Time to kill
Evil lurked amid the tombstones of Dorothy’s pet cemetery...
Dorothy Thompson’s house sat way back off the highway, down a secluded woodland drive.
The white-painted clapboard villa, by the side of the bayou in the tiny Louisiana town of Toca, had seen better days, but kept an air of faded grandeur.
But what made it famous were the tombstones.
The house’s 14-acre gardens housed the Azalea Original Pet Cemetery, the last resting place for much-loved pets: cats, dogs, birds, even monkeys.
About 5,000 animals had been buried there since the business was opened by Dorothy’s mother, Grace, in 1950.
‘It’s haunted,’ the local kids told each other. ‘There are ghosts and stuff all round the place.’
According to legend, pets weren’t the only things buried at Dorothy’s house. Somewhere, there was said to be a fortune amassed by Dorothy’s dad, Jack, a casino owner with shady links.
Because of her reclusiveness, and the rumours of great wealth, Dorothy was vulnerable…
Friend Patricia Newman entered Dorothy’s life around 1980, when she was depressed over the death of her mother.
Soon, the young woman, in her 30s, was like a daughter to her.
Around the same time, Dorothy hired Brandon Nodier, 26, as her live-in caretaker.
One night in April 1985, Patricia phoned Dorothy to discuss plans to pick her up next day and take her shopping.
But, when Patricia turned up at the house, Dorothy, 63, was nowhere to be found.
Patricia reported her missing to the St Bernard Parish Sheriff’s Office.
Three weeks later, fishermen dredged up Dorothy’s body from the Mississippi River.
Partially naked, and with a bin bag tied around her head, her corpse had been weighted down with heavy chains.
Investigators determined that she had been strangled before being dumped. But, with few clues, the case was shelved.
In 2012, the inquiry was reopened by cold-case detectives – one of whom, Colonel John Doran, had fond memories of Dorothy, having done odd jobs for her when he was a teenager.
‘She was kind of eccentric and wasn’t in the best of health, but she was a generous and sweet person,’ he said.
Most of the case files had been destroyed when Hurricane Katrina hit the area in August 2005, but one file remained that Colonel Doran described as a ‘Bible of names and witnesses’.
They re-interviewed Patricia and discovered that, at the time of the murder in 1985, Dorothy’s caretaker, Brandon, and his ex-wife, Bonnie, had been due to face Dorothy in court.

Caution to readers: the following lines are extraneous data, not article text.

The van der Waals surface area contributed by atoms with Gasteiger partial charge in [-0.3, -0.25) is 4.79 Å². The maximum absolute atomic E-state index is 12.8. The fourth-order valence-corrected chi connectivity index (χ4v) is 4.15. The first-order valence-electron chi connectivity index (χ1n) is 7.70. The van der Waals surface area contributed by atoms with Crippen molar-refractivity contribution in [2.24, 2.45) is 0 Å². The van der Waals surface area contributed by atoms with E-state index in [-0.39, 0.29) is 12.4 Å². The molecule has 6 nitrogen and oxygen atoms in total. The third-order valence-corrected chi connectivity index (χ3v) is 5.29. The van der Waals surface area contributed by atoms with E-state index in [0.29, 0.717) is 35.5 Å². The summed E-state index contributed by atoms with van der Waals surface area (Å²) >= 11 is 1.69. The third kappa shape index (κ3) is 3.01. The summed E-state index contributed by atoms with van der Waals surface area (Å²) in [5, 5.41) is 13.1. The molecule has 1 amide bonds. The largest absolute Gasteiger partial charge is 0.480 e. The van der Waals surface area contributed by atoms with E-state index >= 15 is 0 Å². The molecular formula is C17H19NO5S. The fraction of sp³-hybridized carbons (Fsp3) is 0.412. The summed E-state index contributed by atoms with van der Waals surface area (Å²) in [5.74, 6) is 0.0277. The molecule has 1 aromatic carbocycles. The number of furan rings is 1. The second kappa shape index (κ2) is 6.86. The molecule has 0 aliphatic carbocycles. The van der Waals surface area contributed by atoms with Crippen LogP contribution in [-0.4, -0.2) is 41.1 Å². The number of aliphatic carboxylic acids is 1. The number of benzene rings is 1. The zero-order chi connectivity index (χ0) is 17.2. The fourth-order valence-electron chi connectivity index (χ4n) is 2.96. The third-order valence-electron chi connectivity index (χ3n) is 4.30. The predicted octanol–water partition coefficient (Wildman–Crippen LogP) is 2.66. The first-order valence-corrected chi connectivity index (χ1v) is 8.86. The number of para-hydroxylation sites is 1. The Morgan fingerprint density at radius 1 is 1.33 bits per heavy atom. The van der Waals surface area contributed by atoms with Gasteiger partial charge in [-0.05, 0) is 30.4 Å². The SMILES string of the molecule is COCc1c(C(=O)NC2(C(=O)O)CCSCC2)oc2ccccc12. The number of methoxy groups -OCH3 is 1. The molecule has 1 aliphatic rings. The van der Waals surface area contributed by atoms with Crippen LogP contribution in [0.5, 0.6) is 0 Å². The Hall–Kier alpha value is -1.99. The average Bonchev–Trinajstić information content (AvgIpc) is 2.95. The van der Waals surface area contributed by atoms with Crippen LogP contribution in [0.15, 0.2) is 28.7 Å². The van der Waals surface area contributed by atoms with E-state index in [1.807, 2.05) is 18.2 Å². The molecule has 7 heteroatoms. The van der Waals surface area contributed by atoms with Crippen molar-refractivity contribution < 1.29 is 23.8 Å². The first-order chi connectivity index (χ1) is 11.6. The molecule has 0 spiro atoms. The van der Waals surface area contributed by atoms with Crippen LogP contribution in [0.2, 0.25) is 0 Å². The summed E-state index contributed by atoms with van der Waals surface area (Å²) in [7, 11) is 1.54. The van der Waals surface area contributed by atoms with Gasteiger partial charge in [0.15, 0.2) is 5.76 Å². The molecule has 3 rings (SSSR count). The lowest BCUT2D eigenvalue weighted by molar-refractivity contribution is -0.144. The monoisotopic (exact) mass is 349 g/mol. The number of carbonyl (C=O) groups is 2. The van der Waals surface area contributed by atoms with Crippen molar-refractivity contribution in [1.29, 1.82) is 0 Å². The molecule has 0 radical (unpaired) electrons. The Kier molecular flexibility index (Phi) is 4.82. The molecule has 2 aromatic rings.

‘He was always trying to get her to sign the property over,’ Patricia said.
Eventually, Dorothy had, but she’d been convinced Brandon had hoodwinked her out of the cemetery – paying her just $20,000, a fraction of its worth.
Five months after filing the lawsuit, Dorothy went missing...
Brandon was prime suspect, but police needed evidence. Then, a woman called to say that her jailed husband wanted to talk about an old murder…
James Tregler told the police he hadn’t seen Brandon, an old acquaintance, for 25 years – until recently. He’d turned up to say that, if James didn’t keep quiet, his wife would get hurt.
Fearing for his wife’s safety, James confessed to the police.
He told them Brandon had picked him up one night, driven to the pet cemetery and told him to wait.
A few minutes later, he heard Dorothy scream. Running to the house, he saw Brandon on top of Dorothy, choking her.
He yelled at him to stop, but Brandon threatened him. Scared, he let him finish Dorothy off. Then he helped dispose of the body.
‘I didn’t know what he was going to do,’ he said. ‘I was scared to death of him.’
When James confirmed details that had never been made public, the detectives knew he was telling the truth.
In April 2012, almost 27 years to the day after Dorothy went missing, Brandon, 60, pleaded guilty to manslaughter and was sentenced to 10 years.
‘I don’t think it weighed on him at all,’ said Detective Captain Mark Jackson. ‘He showed no remorse – no nothing.’
Dorothy’s house is now derelict, but Patricia Newman – the true friend who hounded the authorities for years about solving the murder – said she intends to renovate the property and reopen the cemetery soon, as a tribute to Dorothy.
Watch Homicide: Hours to Kill on Thursday 14 June at 10pm.
Brandon was nabbed nearly 30 years later Dorothy and Brandon in her pet cemetery in 1981